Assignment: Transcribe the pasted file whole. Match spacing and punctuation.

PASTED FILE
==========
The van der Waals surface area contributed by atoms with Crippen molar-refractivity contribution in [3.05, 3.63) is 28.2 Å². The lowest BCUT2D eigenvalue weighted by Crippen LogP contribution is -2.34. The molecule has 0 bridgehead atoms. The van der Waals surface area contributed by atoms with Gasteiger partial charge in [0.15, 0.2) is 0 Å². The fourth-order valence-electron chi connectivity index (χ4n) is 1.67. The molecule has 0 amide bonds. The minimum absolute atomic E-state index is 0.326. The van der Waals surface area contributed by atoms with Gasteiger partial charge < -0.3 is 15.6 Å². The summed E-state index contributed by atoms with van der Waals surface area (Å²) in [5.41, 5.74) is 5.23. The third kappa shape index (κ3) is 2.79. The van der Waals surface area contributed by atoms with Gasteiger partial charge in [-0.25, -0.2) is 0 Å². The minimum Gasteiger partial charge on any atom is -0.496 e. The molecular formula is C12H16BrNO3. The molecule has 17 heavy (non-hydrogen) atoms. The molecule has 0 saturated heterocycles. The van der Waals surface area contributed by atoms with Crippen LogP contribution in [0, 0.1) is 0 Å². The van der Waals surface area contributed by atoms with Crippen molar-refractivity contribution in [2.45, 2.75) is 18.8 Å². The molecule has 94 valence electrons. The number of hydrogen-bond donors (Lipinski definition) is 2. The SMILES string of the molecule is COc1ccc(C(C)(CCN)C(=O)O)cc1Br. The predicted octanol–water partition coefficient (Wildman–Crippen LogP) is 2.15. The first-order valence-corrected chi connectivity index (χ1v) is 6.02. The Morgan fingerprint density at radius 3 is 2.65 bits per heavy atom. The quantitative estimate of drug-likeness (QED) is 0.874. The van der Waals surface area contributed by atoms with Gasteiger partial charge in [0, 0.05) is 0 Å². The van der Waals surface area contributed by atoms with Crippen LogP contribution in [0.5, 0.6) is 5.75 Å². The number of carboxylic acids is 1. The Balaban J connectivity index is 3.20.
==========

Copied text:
The van der Waals surface area contributed by atoms with Crippen molar-refractivity contribution in [3.05, 3.63) is 28.2 Å². The lowest BCUT2D eigenvalue weighted by Crippen LogP contribution is -2.34. The molecule has 0 bridgehead atoms. The van der Waals surface area contributed by atoms with Gasteiger partial charge in [0.15, 0.2) is 0 Å². The fourth-order valence-electron chi connectivity index (χ4n) is 1.67. The molecule has 0 amide bonds. The minimum absolute atomic E-state index is 0.326. The van der Waals surface area contributed by atoms with Gasteiger partial charge < -0.3 is 15.6 Å². The summed E-state index contributed by atoms with van der Waals surface area (Å²) in [5.41, 5.74) is 5.23. The third kappa shape index (κ3) is 2.79. The van der Waals surface area contributed by atoms with Gasteiger partial charge in [-0.25, -0.2) is 0 Å². The minimum Gasteiger partial charge on any atom is -0.496 e. The molecular formula is C12H16BrNO3. The molecule has 17 heavy (non-hydrogen) atoms. The molecule has 0 saturated heterocycles. The van der Waals surface area contributed by atoms with Crippen LogP contribution in [0, 0.1) is 0 Å². The van der Waals surface area contributed by atoms with Crippen molar-refractivity contribution in [2.45, 2.75) is 18.8 Å². The molecule has 94 valence electrons. The number of hydrogen-bond donors (Lipinski definition) is 2. The SMILES string of the molecule is COc1ccc(C(C)(CCN)C(=O)O)cc1Br. The predicted octanol–water partition coefficient (Wildman–Crippen LogP) is 2.15. The first-order valence-corrected chi connectivity index (χ1v) is 6.02. The Morgan fingerprint density at radius 3 is 2.65 bits per heavy atom. The quantitative estimate of drug-likeness (QED) is 0.874. The van der Waals surface area contributed by atoms with Gasteiger partial charge in [0, 0.05) is 0 Å². The van der Waals surface area contributed by atoms with Crippen LogP contribution in [0.5, 0.6) is 5.75 Å². The number of carboxylic acids is 1. The Balaban J connectivity index is 3.20.